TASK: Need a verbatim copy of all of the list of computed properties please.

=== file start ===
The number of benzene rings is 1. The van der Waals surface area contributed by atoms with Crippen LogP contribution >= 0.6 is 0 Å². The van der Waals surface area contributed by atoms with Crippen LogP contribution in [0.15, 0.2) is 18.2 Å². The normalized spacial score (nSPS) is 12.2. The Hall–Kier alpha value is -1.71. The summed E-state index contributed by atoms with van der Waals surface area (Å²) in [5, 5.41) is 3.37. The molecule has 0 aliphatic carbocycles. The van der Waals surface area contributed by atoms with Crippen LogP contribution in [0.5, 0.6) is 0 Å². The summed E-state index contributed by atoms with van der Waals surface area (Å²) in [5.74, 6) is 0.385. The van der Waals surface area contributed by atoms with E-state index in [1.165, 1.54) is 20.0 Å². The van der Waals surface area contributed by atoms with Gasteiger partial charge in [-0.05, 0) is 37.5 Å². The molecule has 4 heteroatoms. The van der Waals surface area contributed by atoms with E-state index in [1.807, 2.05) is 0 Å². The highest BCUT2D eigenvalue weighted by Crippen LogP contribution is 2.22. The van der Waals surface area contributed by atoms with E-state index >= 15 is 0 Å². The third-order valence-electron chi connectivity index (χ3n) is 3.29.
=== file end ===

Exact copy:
The number of benzene rings is 1. The van der Waals surface area contributed by atoms with Crippen LogP contribution >= 0.6 is 0 Å². The van der Waals surface area contributed by atoms with Crippen LogP contribution in [0.15, 0.2) is 18.2 Å². The normalized spacial score (nSPS) is 12.2. The Hall–Kier alpha value is -1.71. The summed E-state index contributed by atoms with van der Waals surface area (Å²) in [5, 5.41) is 3.37. The molecule has 0 aliphatic carbocycles. The van der Waals surface area contributed by atoms with Crippen LogP contribution in [0.5, 0.6) is 0 Å². The summed E-state index contributed by atoms with van der Waals surface area (Å²) in [5.74, 6) is 0.385. The van der Waals surface area contributed by atoms with E-state index in [1.165, 1.54) is 20.0 Å². The van der Waals surface area contributed by atoms with Gasteiger partial charge in [-0.05, 0) is 37.5 Å². The molecule has 4 heteroatoms. The van der Waals surface area contributed by atoms with E-state index in [1.807, 2.05) is 0 Å². The highest BCUT2D eigenvalue weighted by Crippen LogP contribution is 2.22. The van der Waals surface area contributed by atoms with E-state index >= 15 is 0 Å². The third-order valence-electron chi connectivity index (χ3n) is 3.29.